McCandless’ mosaic memoir is on rented shortlist – Winnipeg Free Press
Rowan McCandless, a writer from Treaty 1 territory, continually pushes the boundaries of creative nonfiction. In 2021, Rare Machines, an imprint of Dundurn Press, published McCandless’ mosaic memoir The Children of Persephone: A Life in Fragments, a collection of essays about leaving a long-term abusive relationship. One year later, Persephone’s Children was shortlisted for one of Canada’s most prestigious literary awards, the Governor General’s Literary Award, in the non-fiction category. The winners are to be announced on Wednesday.
Free Press: What did you hope to accomplish with Persephone’s Children, and do you think you achieved your goal?
Rowan McCandless: When writing Persephone’s Children, I kept my audience in mind. I wanted to reach out to people who needed to read a story of coming out of domestic violence and the recovery that follows – to know that they weren’t alone. I also hoped to demonstrate a different way of telling stories of intergenerational and personal trauma. This new way of looking at trauma was essential for me because I believe we all have stories to share, but not all fit into a traditional, linear narrative. Some stories dip and swirl and rush like waves. I also hoped to inspire people to discover their voice. After the book was launched, I asked readers to tell me how Persephone’s Children resonated with them. People were fascinated by the structure of the book and saw it as an invitation to write with hybrid forms. All the fantastic comments from readers let me know that I had achieved my goals.
FP: What themes do you always seem to come back to in your writing, and why are you drawn to those themes?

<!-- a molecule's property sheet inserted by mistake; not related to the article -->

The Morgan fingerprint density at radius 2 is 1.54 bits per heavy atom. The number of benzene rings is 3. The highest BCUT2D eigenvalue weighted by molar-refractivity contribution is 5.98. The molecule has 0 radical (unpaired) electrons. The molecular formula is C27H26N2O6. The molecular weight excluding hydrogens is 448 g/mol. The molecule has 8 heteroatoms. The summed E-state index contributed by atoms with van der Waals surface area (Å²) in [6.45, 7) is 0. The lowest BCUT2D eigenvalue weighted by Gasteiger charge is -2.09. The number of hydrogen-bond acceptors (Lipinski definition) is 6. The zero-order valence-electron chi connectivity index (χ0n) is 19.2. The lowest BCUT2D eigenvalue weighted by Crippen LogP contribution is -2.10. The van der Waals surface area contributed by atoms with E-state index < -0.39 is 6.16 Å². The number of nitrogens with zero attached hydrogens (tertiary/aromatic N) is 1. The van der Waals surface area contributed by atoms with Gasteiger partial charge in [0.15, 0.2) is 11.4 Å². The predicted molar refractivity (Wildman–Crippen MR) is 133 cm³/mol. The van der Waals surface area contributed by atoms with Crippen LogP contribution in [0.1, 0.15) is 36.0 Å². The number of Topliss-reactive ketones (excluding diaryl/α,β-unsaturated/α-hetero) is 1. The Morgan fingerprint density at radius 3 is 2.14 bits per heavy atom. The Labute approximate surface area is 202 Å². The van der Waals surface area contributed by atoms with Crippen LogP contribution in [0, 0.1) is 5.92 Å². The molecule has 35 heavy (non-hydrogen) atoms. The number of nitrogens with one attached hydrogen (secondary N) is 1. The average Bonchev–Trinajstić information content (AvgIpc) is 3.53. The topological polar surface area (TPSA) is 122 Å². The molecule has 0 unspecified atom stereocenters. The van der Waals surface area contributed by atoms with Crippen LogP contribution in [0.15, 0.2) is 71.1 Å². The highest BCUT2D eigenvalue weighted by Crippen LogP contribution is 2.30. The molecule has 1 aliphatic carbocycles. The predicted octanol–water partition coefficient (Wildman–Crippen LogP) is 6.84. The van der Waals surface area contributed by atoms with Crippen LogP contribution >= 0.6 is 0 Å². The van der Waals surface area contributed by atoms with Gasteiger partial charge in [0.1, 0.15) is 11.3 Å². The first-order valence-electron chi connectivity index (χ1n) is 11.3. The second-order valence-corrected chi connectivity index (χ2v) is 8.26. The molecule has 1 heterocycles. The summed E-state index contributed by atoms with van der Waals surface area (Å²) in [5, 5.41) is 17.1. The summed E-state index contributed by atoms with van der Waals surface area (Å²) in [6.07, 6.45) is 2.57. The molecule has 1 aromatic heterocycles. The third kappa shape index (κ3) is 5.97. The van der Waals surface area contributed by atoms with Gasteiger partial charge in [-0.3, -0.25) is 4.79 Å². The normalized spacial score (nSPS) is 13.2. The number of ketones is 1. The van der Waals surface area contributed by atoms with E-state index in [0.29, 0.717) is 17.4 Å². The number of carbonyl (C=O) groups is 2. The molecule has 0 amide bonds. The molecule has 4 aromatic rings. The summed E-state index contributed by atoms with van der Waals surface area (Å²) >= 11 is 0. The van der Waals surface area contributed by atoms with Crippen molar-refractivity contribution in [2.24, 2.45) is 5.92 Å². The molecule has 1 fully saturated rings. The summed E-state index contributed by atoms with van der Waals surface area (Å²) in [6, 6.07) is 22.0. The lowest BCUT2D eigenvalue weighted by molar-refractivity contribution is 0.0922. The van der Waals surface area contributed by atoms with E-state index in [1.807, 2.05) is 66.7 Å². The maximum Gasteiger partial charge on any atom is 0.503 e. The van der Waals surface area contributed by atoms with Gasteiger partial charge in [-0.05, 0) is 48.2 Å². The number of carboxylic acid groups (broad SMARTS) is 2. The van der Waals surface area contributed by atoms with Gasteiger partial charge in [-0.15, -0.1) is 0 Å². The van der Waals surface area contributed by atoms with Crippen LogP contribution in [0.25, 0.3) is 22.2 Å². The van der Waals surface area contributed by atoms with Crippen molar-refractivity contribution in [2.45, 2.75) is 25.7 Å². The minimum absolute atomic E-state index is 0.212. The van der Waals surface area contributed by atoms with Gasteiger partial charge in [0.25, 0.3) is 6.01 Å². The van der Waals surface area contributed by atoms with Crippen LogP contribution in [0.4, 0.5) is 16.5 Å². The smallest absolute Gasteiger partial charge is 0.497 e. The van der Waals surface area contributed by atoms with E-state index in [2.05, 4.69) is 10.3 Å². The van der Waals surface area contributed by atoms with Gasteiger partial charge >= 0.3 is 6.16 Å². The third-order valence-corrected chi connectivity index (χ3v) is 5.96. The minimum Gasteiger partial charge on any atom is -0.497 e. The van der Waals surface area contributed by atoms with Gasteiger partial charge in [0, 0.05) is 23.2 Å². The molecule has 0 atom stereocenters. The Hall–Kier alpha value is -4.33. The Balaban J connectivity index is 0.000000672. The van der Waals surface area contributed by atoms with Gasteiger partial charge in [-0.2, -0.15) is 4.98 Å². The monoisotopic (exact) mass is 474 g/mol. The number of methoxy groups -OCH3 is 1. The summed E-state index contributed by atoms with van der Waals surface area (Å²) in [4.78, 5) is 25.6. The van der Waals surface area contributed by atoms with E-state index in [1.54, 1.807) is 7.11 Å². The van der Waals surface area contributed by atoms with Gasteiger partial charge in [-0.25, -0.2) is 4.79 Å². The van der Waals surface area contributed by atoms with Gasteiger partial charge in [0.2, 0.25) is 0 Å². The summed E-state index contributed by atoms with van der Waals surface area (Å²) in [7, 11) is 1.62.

RM: Many themes are woven into Persephone’s Children. I am particularly drawn to five topics in my writing: identity, race, belonging, voice, and family heritage. As a black and biracial woman, I often felt like I was straddling worlds, occupying a space of transition carved out of necessity. I wondered what it meant to be an insider or an outsider, and I wondered who the guardians in charge were. Culturally, I’m interested in who needs to be heard and why, and which voices are silenced. Growing up in a secret house, a family request for silence impacted my voice. However, the long-term abusive relationship I left nearly six years ago obstructed what I could or could not say, to the point that I physically lost my voice. Writing helped me find my voice and saved my life.
FP: The Children of Persephone are told in a collection of essays in many different forms. You talked about how you like the relationship between form and content. Where do you see gaps in writers playing with form and content, and how do you plan to keep pushing those boundaries?